In the States no-one knew of Paco except for Spanish people – they knew about the buzz, but the fusion of jazz and rock crowd, they had never heard of him but were blown away

“So I went to their version of Harrods – I think it was called El Corte Inglés department store – in Madrid, and I bought a few of his records. When I got back to the States and I played them, immediately I was just blown away at the fact that what I knew of flamenco… this was another level of velocity, of clarity, of articulation, of ideas, the blending of percussion instruments… There was something about it that just knocked my socks off.

“Fast-forward to 1976 or 1977 and I was about to start making arrangements for my second record [Elegant Gypsy] and who was going to be on it. So I went to my product manager at CBS and I said, ‘Look, I would love to have Paco come over from Spain, for us to do a duet.’ They contacted RCA, which was Paco’s label in Spain, and they flew him over because they knew of my popularity, and they thought it would be good for Paco to get exposure.”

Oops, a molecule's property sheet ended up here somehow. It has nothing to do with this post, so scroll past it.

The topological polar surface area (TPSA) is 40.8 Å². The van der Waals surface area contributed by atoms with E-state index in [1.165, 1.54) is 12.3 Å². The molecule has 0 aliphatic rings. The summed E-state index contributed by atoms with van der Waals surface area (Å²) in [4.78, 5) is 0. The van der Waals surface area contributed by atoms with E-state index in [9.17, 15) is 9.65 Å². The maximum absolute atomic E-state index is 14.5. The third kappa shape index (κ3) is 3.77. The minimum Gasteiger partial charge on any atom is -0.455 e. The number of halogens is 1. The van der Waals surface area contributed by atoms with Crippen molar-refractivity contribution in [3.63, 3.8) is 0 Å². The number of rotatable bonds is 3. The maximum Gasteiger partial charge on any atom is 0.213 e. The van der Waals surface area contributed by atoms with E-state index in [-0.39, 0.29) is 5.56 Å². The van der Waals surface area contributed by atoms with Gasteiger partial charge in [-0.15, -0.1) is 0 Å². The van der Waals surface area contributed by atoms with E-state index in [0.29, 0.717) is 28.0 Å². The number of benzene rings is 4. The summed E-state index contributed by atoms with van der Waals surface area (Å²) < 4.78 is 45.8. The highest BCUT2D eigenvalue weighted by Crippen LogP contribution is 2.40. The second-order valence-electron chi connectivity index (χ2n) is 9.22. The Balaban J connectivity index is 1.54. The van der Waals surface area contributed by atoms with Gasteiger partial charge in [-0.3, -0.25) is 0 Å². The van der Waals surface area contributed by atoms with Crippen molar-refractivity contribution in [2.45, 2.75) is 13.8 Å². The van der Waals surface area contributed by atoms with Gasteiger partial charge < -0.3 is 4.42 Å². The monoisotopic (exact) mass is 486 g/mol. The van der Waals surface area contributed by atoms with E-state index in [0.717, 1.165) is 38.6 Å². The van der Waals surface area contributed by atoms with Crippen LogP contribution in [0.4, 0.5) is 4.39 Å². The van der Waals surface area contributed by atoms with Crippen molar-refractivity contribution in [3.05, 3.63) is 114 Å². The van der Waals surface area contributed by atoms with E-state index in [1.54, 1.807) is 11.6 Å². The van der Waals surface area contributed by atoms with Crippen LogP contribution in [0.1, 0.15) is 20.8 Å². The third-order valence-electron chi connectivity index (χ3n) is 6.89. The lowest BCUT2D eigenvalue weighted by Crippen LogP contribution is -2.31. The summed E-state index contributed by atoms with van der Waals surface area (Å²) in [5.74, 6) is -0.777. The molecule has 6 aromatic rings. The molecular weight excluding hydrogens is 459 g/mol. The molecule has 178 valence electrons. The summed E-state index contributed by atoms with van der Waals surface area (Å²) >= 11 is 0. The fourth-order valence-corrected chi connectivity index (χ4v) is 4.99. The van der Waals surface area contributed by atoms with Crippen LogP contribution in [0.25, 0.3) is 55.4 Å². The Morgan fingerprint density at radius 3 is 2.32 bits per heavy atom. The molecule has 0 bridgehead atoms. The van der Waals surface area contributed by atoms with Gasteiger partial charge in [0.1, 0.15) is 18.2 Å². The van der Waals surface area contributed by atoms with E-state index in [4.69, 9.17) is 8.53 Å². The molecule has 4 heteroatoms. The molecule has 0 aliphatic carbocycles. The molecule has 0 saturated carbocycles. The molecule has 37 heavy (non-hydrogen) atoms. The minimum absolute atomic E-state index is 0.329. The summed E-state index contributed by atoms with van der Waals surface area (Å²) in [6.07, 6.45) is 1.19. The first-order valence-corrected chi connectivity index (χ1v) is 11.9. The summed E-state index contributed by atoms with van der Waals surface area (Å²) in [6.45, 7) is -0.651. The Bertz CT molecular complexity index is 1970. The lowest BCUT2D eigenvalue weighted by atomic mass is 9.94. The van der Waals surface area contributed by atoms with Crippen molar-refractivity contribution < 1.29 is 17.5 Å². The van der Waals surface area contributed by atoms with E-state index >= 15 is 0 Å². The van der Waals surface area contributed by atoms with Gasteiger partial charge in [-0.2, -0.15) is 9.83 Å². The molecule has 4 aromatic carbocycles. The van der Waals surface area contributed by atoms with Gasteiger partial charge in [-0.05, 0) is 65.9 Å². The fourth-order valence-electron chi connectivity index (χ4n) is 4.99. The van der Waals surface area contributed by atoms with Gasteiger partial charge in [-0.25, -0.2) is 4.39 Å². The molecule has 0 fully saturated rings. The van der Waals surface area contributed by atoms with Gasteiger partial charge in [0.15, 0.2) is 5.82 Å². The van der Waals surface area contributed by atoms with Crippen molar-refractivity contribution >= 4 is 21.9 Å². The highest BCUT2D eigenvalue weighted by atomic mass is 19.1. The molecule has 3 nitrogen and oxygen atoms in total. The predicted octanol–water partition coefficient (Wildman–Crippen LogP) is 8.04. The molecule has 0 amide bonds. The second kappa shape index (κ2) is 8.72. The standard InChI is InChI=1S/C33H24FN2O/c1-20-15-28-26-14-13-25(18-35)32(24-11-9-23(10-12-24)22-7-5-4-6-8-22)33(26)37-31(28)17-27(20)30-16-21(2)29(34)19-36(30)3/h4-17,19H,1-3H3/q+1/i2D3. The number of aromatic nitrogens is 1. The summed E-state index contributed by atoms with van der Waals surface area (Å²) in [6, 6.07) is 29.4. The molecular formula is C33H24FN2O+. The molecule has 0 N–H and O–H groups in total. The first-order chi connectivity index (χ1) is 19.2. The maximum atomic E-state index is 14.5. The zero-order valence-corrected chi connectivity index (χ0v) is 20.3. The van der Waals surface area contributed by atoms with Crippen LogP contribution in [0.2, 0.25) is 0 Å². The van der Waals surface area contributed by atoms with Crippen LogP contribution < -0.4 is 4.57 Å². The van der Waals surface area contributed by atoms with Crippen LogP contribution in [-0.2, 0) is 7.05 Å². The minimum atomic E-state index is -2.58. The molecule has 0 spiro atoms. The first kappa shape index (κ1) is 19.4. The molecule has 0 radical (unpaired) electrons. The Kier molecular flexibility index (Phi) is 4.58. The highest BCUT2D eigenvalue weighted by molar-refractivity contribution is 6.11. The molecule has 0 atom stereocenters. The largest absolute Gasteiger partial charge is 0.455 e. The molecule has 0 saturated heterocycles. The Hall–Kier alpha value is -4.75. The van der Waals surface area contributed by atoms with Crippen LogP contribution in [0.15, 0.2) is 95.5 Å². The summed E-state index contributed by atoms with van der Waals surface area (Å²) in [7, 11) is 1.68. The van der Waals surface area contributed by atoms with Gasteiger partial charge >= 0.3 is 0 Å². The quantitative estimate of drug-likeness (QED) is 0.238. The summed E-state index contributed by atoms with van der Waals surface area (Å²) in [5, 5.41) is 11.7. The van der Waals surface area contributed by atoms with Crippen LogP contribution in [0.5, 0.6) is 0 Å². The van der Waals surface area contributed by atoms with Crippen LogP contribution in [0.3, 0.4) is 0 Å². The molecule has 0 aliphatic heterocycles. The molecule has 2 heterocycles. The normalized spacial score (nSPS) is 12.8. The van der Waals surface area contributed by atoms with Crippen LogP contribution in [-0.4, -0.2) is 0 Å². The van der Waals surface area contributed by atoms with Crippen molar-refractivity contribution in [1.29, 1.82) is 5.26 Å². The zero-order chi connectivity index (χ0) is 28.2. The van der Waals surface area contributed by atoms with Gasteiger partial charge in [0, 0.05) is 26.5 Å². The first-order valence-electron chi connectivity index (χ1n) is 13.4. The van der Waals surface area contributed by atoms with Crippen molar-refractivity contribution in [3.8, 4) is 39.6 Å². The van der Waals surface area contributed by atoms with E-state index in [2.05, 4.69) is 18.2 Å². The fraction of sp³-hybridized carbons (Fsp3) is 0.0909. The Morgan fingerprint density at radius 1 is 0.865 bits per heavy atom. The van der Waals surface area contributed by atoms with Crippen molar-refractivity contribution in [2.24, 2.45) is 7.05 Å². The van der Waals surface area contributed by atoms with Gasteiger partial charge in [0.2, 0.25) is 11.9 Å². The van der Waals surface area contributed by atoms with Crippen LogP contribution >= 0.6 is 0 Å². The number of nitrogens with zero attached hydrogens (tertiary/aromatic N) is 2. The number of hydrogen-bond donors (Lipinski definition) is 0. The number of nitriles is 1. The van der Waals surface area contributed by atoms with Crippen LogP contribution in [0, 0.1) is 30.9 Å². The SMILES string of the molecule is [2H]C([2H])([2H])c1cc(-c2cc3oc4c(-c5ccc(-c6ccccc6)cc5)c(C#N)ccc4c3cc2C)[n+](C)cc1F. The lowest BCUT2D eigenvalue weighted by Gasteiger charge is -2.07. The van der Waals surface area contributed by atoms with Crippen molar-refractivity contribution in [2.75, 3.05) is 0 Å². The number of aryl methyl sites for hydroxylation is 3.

How did that work out?

“Actually, it was the totally right thing to do because he was totally unknown here. In the States no-one knew of Paco except for Spanish people – they knew about the buzz, but the fusion of jazz and rock crowd, they had never heard of him but were blown away. Although that was later. 

This friend of Paco comes up to me and goes, ‘Look, Paco is a little nervous. Is there any way that we could find him some weed? He needs weed to relax’

“When he came to New York, he arrived, he didn’t speak a word of English, and he had a friend of his meet us at the recording studio. This friend of Paco’s, who is now a friend of mine, he was interpreting for Paco. He really felt he was a little afraid and he was out of his comfort zone, out of his flamenco comfort zone.